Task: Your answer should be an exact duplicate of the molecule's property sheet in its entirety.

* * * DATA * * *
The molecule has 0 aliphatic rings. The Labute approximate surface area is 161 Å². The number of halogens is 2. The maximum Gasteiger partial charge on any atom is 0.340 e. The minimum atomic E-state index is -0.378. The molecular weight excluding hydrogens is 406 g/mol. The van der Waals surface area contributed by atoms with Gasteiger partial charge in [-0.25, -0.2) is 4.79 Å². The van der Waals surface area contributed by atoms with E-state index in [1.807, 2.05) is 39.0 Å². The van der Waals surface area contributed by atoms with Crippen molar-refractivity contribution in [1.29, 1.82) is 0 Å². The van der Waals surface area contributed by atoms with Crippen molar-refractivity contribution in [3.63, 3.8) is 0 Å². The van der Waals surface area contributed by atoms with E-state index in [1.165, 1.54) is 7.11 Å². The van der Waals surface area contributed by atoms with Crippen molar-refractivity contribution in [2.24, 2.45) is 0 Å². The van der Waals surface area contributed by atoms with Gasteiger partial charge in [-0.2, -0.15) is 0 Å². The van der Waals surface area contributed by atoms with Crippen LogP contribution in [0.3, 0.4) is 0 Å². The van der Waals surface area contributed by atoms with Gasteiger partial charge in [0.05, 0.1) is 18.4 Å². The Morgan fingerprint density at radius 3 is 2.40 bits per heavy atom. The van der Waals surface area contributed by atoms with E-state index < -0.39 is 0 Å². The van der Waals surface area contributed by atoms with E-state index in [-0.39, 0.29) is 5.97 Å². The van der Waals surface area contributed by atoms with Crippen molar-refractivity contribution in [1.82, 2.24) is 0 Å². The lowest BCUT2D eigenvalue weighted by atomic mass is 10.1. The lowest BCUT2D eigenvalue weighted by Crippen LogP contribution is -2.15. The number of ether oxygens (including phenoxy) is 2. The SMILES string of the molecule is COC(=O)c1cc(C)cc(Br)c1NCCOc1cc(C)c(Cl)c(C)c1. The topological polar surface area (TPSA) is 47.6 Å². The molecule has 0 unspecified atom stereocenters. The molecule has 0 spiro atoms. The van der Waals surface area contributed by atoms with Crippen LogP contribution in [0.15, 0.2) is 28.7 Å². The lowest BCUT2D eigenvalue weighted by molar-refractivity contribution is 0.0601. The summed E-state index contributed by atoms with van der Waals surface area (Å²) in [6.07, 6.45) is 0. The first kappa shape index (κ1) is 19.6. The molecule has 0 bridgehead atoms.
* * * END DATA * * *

The molecule has 0 aliphatic rings. The Labute approximate surface area is 161 Å². The number of halogens is 2. The maximum Gasteiger partial charge on any atom is 0.340 e. The minimum atomic E-state index is -0.378. The molecular weight excluding hydrogens is 406 g/mol. The van der Waals surface area contributed by atoms with Gasteiger partial charge in [-0.25, -0.2) is 4.79 Å². The van der Waals surface area contributed by atoms with E-state index in [1.807, 2.05) is 39.0 Å². The van der Waals surface area contributed by atoms with Crippen molar-refractivity contribution in [1.29, 1.82) is 0 Å². The van der Waals surface area contributed by atoms with Crippen molar-refractivity contribution in [3.63, 3.8) is 0 Å². The van der Waals surface area contributed by atoms with E-state index in [1.165, 1.54) is 7.11 Å². The van der Waals surface area contributed by atoms with Crippen molar-refractivity contribution in [2.24, 2.45) is 0 Å². The van der Waals surface area contributed by atoms with Gasteiger partial charge in [-0.2, -0.15) is 0 Å². The van der Waals surface area contributed by atoms with Crippen LogP contribution in [0.3, 0.4) is 0 Å². The van der Waals surface area contributed by atoms with Gasteiger partial charge in [0.05, 0.1) is 18.4 Å². The Morgan fingerprint density at radius 3 is 2.40 bits per heavy atom. The van der Waals surface area contributed by atoms with E-state index < -0.39 is 0 Å². The van der Waals surface area contributed by atoms with E-state index in [-0.39, 0.29) is 5.97 Å². The van der Waals surface area contributed by atoms with Crippen molar-refractivity contribution in [1.82, 2.24) is 0 Å². The lowest BCUT2D eigenvalue weighted by atomic mass is 10.1. The lowest BCUT2D eigenvalue weighted by Crippen LogP contribution is -2.15. The number of ether oxygens (including phenoxy) is 2. The SMILES string of the molecule is COC(=O)c1cc(C)cc(Br)c1NCCOc1cc(C)c(Cl)c(C)c1. The topological polar surface area (TPSA) is 47.6 Å². The molecule has 0 unspecified atom stereocenters. The molecule has 0 spiro atoms. The van der Waals surface area contributed by atoms with Crippen LogP contribution in [0.15, 0.2) is 28.7 Å². The lowest BCUT2D eigenvalue weighted by molar-refractivity contribution is 0.0601. The summed E-state index contributed by atoms with van der Waals surface area (Å²) in [6.07, 6.45) is 0. The first kappa shape index (κ1) is 19.6. The molecule has 0 bridgehead atoms.